The ‘nrba’ package is developed and maintained by Westat, Inc. If this package is used in publications, please cite the package as follows:

Schneider B, Green J, Brock S, Krenzke T, Jones M, Van de Kerckhove W, Ferraro D, Alvarez-Rojas L, Hubbell K (2023). “nrba: Methods for Conducting Nonresponse Bias Analysis.” R package version 0.3.1. Copyright: Westat, Inc.

The ‘nrba’ package facilitates nonresponse bias analysis (NRBA) for survey data. Such data may arise from a complex sampling design with features such as stratification, clustering, or unequal probabilities of selection. Multiple types of analyses may be conducted:

- Comparisons of response rates across subgroups
- Tests of independence between response status and covariates
- Tests of systematic differences in covariate means between respondents and the entire sample
- Comparisons of estimates before and after weighting adjustments
- Comparisons of sample-based estimates to external population benchmark data
- Modeling of outcomes and response status as a function of covariates
- Level-of-effort analyses based on comparing estimates from different stages of data collection or with varying numbers of contact attempts
- Assessments of the range of potential bias based on varying assumptions about differences between respondents and nonrespondents

Extensive documentation and references are provided for each type of analysis. Variance estimation and weighting methods are implemented using functionality from the ‘survey’ package. Outputs from each analysis are generally represented as data frames, so that they can be used as inputs to functions from ‘tidyverse’ packages such as ‘dplyr’ or ‘ggplot2’.

You can install the released version of ‘nrba’ from CRAN with:

To illustrate the usage of this package, we’ll consider example (simulated) data from a survey of 5,000 parents of students with disabilities.

Of the 5,000 parents sampled for the survey, there are only 3,011 who were eligible respondents to the survey. To understand the level of nonresponse for the survey, we can calculate response rates using the response rate formulas promulgated by the American Association of Public Opinion Research (AAPOR).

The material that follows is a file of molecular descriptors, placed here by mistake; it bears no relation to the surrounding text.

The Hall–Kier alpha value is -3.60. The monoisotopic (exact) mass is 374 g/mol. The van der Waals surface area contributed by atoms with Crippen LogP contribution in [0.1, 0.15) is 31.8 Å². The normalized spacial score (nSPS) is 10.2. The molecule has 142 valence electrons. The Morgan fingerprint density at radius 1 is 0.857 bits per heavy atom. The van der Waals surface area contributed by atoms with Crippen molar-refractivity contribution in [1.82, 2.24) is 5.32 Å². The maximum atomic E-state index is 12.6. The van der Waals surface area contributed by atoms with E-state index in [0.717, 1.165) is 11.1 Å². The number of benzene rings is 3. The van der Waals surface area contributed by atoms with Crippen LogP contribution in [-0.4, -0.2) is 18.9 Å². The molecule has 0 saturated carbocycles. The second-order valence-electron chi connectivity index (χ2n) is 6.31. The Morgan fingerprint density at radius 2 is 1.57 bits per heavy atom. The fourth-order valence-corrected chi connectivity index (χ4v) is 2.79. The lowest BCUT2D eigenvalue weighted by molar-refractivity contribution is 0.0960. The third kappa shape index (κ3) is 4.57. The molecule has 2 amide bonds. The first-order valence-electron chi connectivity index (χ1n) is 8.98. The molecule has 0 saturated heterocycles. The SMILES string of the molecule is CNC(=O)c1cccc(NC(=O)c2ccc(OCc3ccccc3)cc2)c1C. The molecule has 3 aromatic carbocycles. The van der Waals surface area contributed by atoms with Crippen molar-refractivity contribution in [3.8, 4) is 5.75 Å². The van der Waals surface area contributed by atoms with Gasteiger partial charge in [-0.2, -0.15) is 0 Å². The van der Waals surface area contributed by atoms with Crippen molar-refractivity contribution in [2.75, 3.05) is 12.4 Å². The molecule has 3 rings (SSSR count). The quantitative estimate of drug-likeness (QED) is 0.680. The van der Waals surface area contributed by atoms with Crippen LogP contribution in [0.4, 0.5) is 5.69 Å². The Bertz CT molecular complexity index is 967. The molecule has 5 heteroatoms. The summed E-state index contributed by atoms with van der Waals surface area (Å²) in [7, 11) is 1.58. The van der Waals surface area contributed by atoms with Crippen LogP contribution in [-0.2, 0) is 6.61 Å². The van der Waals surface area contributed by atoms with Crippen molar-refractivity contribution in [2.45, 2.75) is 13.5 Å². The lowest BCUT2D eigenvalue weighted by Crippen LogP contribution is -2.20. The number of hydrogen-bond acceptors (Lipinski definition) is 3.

```
overall_response_rates <- involvement_survey_srs |>
calculate_response_rates(
status = "RESPONSE_STATUS",
status_codes = c(
"ER" = "Respondent",
"EN" = "Nonrespondent",
"IE" = "Ineligible",
"UE" = "Unknown"
)
)
print(overall_response_rates)
#> RR3_Unweighted n n_ER n_EN n_IE n_UE e_unwtd
#> 1 0.6331604 5000 3011 1521 233 235 0.9511018
```

To understand how response rates vary across different subpopulations, we can calculate response rates for different groups.

```
involvement_survey_srs |>
group_by(PARENT_HAS_EMAIL, STUDENT_RACE) |>
calculate_response_rates(
status = "RESPONSE_STATUS",
status_codes = c(
"ER" = "Respondent",
"EN" = "Nonrespondent",
"IE" = "Ineligible",
"UE" = "Unknown"
)
)
```

```
#> # A tibble: 14 × 9
#> PARENT_HAS_EMAIL STUDENT_RACE RR3_Unweighted n n_ER n_EN n_IE n_UE
#> <chr> <chr> <dbl> <int> <int> <int> <int> <int>
#> 1 Has Email AM7 (American … 0.690 29 20 8 0 1
#> 2 Has Email AS7 (Asian) 0.771 41 30 7 2 2
#> 3 Has Email BL7 (Black or … 0.696 592 387 141 34 30
#> 4 Has Email HI7 (Hispanic … 0.346 771 253 446 38 34
#> 5 Has Email MU7 (Two or Mo… 0.713 89 57 22 9 1
#> 6 Has Email PI7 (Native Ha… 0.847 27 22 3 1 1
#> 7 Has Email WH7 (White) 0.701 2685 1795 644 117 129
#> 8 No Email AM7 (American … 0.875 8 7 1 0 0
#> 9 No Email AS7 (Asian) 0.455 11 4 4 2 1
#> 10 No Email BL7 (Black or … 0.632 131 78 37 7 9
#> 11 No Email HI7 (Hispanic … 0.317 125 38 77 5 5
#> 12 No Email MU7 (Two or Mo… 0.696 23 16 6 0 1
#> 13 No Email PI7 (Native Ha… 0.556 10 5 4 1 0
#> 14 No Email WH7 (White) 0.679 458 299 121 17 21
#> # ℹ 1 more variable: e_unwtd <dbl>
```

Since differences in response rates may be simply attributable to sampling variability, a statistical test can be used to evaluate whether observed differences in nonresponse among groups are statistically significant.

```
library(survey)
involvement_survey <- svydesign(
data = involvement_survey_srs,
ids = ~ 1, weights = ~ BASE_WEIGHT
)
chisq_test_ind_response(
survey_design = involvement_survey,
status = "RESPONSE_STATUS",
status_codes = c(
"ER" = "Respondent",
"EN" = "Nonrespondent",
"IE" = "Ineligible",
"UE" = "Unknown"
),
aux_vars = c("PARENT_HAS_EMAIL", "STUDENT_RACE")
)